But by 2007, EachNet had completely closed its operations, overtaken by the Chinese competitor Taobao. Meg Whitman, former executive for DreamWorks, Procter & Gamble, and Hasbro, a Princeton & Harvard graduate, and candidate for governor of California is a foremost expert in business. So why was she so mistaken regarding EachNet?
Whitman did not have the experience in Chinese business to clearly see the cultural differences that would effect EachNet. Peter K. Yu writes about the historical role of copying in ancient China:
"By contrast, eBay China was especially vulnerable to negative fallout from Chinese
counterfeiting. Given eBay’s global platform, any counterfeit seller in China could list goods on
a system that would be displayed on eBay websites around the world. Consequently, the sale of
counterfeits globally on eBay exploded after the company’s expansion into China in 2004.
fact raised a serious dilemma for eBay corporate. The worldwide organization could be subject
to legal actions in the U.S. and Europe because of the availability of these counterfeits in such
regions. Yet if eBay became strict regarding counterfeits, it would lose a significant portion of the Chinese market. Taobao, as a purely Chinese operation, faced no such bind."
Unlike today's Westerners, the Chinese in the imperial past did not consider copying or imitation
a moral offense. Rather, they considered it a 'noble art', a 'time-honored learning process'
through which people manifested respect for their ancestors...
Confucius proudly acknowledged in the Analects that he had “transmitted what was taught
to [him] without making up anything of [his] own."
Whitman is a great American businesswoman. But as she is doing business in China, she needs to be a good Chinese businesswoman too before her claims on Chinese business can be deemed reliable.
Is the claim made by the authority within their area(s) of expertise?In April 2005, David Bellamy wrote an article to New Scientist:
“Further to your coverage of climate change and melting ice in the Himalayas (19 March, p 6), it should be pointed out that glaciers in many other parts of the world are not shrinking but in fact are growing.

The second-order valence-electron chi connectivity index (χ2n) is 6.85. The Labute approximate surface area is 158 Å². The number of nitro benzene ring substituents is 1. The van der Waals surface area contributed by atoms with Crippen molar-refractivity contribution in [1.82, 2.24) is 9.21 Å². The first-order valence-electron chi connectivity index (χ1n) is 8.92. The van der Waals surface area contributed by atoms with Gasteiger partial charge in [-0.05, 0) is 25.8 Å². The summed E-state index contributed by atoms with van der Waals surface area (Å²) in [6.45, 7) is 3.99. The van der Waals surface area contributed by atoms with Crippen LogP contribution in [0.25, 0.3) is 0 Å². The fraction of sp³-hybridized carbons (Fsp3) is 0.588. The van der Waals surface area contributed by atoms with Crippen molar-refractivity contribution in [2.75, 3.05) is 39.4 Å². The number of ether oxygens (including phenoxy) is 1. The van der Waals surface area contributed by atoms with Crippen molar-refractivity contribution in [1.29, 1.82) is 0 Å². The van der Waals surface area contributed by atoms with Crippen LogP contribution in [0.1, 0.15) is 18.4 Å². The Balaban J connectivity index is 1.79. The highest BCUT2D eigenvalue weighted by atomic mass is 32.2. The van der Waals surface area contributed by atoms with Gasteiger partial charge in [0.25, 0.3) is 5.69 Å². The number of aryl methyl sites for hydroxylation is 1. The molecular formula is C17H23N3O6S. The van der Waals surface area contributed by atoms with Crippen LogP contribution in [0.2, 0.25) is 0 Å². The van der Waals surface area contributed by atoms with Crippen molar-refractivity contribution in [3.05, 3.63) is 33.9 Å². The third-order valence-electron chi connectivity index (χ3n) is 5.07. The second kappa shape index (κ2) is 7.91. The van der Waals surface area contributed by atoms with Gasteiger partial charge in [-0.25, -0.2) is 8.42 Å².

Norway's glaciers are growing at a record pace. All 48 glaciers in New Zealand's Southern Alps are growing, the Franz Josef by about 4 metres a day. Pio XI, the largest glacier in the southern hemisphere, and the Perito Moreno Glacier, the largest in Patagonia, are also growing despite the fact that they should be melting because of warm winds zephyr'd from El Niño seas.
Glaciers are real cool in California, where all seven on Mount Shasta are growing apace and three have doubled in size since 1950. Further north, in Washington state, America's youngest glacier in the crater of Mount St Helens holds a record for fastest-growing lump of ...”
Is David Bellamy an authority on this matter? Is the claim made by the authority within their area(s) of expertise?
David is a trained botanist – a branch of science that investigates plant life. He has not studied earth science, the branch of science that includes glaciology. Therefore we can be firm that either the information is not trustworthy or that he obtained it from an authority on the subject.
Mr. Bellamy later cited Robert W Felix as his source. Is Robert Felix an authority on this matter? According to his biography Mr. Felix is a former architect.
The article is no longer persuasive, as neither expert is speaking in their field of expertise.
Reader Pandaemoni writes:
"I do agree with the blog post... that one must be careful that the expert actually have relevant expertise bearing upon the proposition at hand. It also helps to determine, even if the expert has the needed expertise, whether the position stated by that expert comes from first hand evidence or is itself hearsay. Being hearsay diminishes (but need not always demolish) the usefulness of the expert's opinion."
Due to a growing number of submissions, I decided to give this section its own page.
Is there sufficient agreement among the other experts in the subject?
In the March 2009 issue of the journal Environmental Geosciences, a hypothesis was presented by Clemson University researchers James Castle, and John Rodgers that toxic algae plays a major role in mass extinctions - including the death of the dinosaurs 65 million years ago.
"The toxins tend to become stronger and released when there's something that stresses the algae, [such as] a change in salinity of the water, a change in temperature," said Castle. "There could have been an impact or volcanic eruption, and that may have stressed the algae, [and] by changing the conditions, they released toxins that kill the organisms."
The theory is novel and interesting, but do other experts agree? Not yet. Mathew E. Clapham, a marine paleoecologist that studies Permian-Triassic extinction said this:
Clapham goes on to say:
"In all cases, the microbial sediments post-date the extinction, so it seems unlikely that they were the actual cause,"